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At least 159 killed in Sri Lanka as rebels battle military thrust

August 20, 1997

COLOMBO, Sri Lanka (AP) _ Tamil separatists fired ground-to-air missiles at two air force jets in fierce fighting that killed more than 150 combatants, a military spokesman said Wednesday.

Two Sri Lankan pilots flying Israeli-made Kfir jets destroyed the missiles and landed safely during the fighting Tuesday, the military said.

Although the rebels were known to have such weapons, believed to be U.S.-made Stingers, they have used them sparingly, military spokesman Maj. Kumara Dewage said.

At least 20 soldiers and 130 rebels were killed in Tuesday’s fighting near Puliyankulam, a heavily fortified rebel town about 135 miles north of the capital Colombo, Dewage said.

But the Liberation Tigers of Tamil Eelam disputed that death toll in a statement faxed to news agencies Tuesday from their London headquarters, saying they lost only seven fighters.

The rebels claimed they had destroyed two of the government’s tanks, heavily damaged two others and captured an armored troop carrier.

Dewage denied those claims, saying only that three battle tanks were slightly damaged. He said soldiers destroyed two rebel buses bringing reinforcements.

``Air force warplanes bombed fleeing rebels Tuesday, inflicting heavy casualties among them,″ Dewage said, adding that fighting continued in the area Wednesday.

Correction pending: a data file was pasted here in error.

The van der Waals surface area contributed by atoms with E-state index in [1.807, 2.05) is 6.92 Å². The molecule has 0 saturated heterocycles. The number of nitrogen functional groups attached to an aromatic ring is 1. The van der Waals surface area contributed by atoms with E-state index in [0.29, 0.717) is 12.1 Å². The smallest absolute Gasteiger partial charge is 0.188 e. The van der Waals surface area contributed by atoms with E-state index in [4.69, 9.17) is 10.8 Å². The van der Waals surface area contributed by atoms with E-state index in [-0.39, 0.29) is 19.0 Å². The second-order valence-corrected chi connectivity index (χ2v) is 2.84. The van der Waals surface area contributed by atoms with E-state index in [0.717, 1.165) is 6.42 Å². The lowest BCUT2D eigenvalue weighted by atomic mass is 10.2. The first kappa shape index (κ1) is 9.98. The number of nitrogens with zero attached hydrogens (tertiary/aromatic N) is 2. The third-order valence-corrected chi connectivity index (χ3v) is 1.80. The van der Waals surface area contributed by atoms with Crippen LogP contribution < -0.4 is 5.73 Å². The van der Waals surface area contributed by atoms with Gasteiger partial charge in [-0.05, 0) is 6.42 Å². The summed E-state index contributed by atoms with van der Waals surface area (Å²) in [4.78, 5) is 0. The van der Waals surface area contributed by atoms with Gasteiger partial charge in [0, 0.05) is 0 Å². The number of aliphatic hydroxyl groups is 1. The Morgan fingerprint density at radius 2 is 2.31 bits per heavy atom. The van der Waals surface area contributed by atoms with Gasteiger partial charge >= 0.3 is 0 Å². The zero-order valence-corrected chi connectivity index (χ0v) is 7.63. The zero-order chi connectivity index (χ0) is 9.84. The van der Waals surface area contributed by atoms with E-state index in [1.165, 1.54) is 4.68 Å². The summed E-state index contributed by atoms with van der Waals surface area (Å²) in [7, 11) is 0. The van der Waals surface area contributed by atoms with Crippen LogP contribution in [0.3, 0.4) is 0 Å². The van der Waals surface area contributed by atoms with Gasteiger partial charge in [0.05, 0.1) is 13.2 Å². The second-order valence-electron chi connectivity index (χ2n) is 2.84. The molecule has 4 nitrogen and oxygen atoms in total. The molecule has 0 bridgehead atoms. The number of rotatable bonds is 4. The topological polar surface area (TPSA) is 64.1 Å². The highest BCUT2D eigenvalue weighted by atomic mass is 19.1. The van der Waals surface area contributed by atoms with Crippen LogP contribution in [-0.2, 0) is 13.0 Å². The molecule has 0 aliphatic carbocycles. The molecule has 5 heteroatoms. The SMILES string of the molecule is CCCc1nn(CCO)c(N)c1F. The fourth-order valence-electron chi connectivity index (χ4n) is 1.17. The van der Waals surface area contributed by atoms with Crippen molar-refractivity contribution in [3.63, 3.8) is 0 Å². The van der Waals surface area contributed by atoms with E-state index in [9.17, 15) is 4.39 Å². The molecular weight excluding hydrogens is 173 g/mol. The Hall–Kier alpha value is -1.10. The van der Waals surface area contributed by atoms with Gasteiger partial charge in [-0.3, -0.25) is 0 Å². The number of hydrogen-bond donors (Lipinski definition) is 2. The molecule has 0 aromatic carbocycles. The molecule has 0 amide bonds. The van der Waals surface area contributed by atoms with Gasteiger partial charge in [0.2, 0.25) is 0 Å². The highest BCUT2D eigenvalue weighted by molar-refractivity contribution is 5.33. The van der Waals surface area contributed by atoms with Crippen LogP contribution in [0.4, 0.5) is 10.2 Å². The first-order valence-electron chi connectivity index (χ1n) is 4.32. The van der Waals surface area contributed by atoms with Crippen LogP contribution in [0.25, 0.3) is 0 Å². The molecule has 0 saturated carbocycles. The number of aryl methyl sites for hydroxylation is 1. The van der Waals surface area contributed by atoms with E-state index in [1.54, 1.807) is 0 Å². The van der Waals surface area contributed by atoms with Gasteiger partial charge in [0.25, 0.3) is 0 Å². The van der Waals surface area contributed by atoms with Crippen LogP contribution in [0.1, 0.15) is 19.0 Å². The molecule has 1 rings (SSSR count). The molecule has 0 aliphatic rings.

Independent confirmation is not possible because journalists are barred from the war zone.

The Sri Lankan air force has lost 12 planes over rebel territory in the last two years, at least three to missiles, the military said. Air force officers say the rebels may have bought the missiles from Afghan guerrillas.

An estimated 20,000 government troops have been trying since May to capture a rebel-held strategic highway in northern Sri Lanka that would provide a land access to Jaffna Peninsula, now reachable only by air or sea. Casualties have been high.

Soldiers wrested the peninsula from the rebels in May 1996 in a bloody battle that cost 2,500 lives on both sides, but the only highway to Jaffna remains in rebel hands. Since the start of the offensive, troops have captured about a quarter of the 45-mile highway.

The rebels are fighting for the creation of a Tamil homeland in northern and eastern Sri Lanka.

The rebels say Tamils, who account for 18 percent of Sri Lanka’s 18 million people, are discriminated against by the majority Sinhalese. More than 50,000 people have been killed since the war began in 1983.

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